The goal is to replace the paper charts and technical manuals the crew now has to carry. American Airlines and a number of other commercial carriers have already started to replace pilots manuals, which can total hundreds of pounds, with iPads.
The Air Force’s Air Mobility Command’s (AMC) planned purchase could be the largest single federal order for a tablet, according to the site NextGov, which reported on the deal after seeing a notice at the Federal Business Opportunities website. The notice said AMC wants to buy "a minimum of 63 and a maximum of 18,000, iPad 2, Brand Name or Equal devices” for cargo aircraft such as the C-5 Galaxy and C-17 Globemaster.
But AMC Public Affairs Director Lt. Col. Glen Roberts told NextGov the command "is looking for a tablet device, not necessarily an iPad.” While Apple is not a lock to get the deal, it’s worth noting the iPad already has been chosen by the Air Force Special Operations Command which said last month it planned to buy 2,861 iPad2s as electronic flight bags for its crews. It’s not clear what will determine how close AMC comes to buying at the top range of 18,000 devices.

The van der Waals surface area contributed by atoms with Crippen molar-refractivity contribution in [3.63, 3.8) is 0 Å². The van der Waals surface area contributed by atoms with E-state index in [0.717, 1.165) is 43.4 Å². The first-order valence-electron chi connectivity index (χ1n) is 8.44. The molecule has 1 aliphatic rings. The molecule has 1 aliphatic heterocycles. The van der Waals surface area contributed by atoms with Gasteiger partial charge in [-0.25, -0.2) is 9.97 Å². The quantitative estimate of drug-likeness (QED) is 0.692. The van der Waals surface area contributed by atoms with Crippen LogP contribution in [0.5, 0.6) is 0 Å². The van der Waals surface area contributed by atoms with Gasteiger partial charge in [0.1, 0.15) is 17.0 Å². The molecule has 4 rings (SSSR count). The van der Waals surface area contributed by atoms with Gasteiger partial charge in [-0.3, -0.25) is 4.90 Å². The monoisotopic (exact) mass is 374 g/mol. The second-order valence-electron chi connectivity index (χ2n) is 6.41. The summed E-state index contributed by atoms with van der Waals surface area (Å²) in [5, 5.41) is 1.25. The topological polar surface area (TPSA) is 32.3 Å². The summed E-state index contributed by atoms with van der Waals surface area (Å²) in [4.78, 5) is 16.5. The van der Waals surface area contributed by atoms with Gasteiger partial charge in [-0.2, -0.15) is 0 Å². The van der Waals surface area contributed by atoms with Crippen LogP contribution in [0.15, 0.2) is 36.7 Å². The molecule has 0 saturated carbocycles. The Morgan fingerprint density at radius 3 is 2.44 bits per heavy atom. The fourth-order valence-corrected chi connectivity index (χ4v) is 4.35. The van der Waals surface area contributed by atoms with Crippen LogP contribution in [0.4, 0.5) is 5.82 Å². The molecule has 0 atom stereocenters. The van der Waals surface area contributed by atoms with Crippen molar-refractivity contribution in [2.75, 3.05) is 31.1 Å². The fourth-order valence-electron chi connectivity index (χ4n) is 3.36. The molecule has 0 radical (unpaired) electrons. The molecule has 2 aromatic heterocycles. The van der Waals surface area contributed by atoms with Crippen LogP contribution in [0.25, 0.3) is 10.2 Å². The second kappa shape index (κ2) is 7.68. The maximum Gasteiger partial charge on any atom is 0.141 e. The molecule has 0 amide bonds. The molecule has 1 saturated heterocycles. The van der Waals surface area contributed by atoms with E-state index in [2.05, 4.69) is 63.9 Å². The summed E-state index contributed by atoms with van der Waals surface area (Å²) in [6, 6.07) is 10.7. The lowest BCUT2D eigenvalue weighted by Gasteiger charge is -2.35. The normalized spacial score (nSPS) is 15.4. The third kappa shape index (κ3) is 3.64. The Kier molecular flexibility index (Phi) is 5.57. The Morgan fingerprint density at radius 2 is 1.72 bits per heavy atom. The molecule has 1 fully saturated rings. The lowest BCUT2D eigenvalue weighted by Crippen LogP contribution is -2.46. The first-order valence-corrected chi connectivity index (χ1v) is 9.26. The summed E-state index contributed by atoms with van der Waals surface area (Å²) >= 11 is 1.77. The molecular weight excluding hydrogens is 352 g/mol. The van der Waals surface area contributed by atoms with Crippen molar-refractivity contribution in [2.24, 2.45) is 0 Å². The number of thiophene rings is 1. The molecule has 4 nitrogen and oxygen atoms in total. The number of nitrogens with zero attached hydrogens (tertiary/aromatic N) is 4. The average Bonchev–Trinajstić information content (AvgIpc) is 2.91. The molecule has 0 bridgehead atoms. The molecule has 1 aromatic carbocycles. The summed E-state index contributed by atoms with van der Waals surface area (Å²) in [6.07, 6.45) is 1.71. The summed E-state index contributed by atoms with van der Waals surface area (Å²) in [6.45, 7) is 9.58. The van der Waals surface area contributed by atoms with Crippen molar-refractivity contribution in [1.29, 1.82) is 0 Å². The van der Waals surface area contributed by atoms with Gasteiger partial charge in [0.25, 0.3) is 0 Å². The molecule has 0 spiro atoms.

"Moving from a paper-based to an electronically-based flight publication system will not only enhance operational effectiveness, it can also save the Department of Defense time and money," Maj. Gen. Rick Martin, AMC Director of Operations, told an Air Force publication last December.
American Airlines started deploying iPads to its pilots after the Federal Aviation Administration (FAA) gave it permission last December to replace paper manuals with Apple's popular device.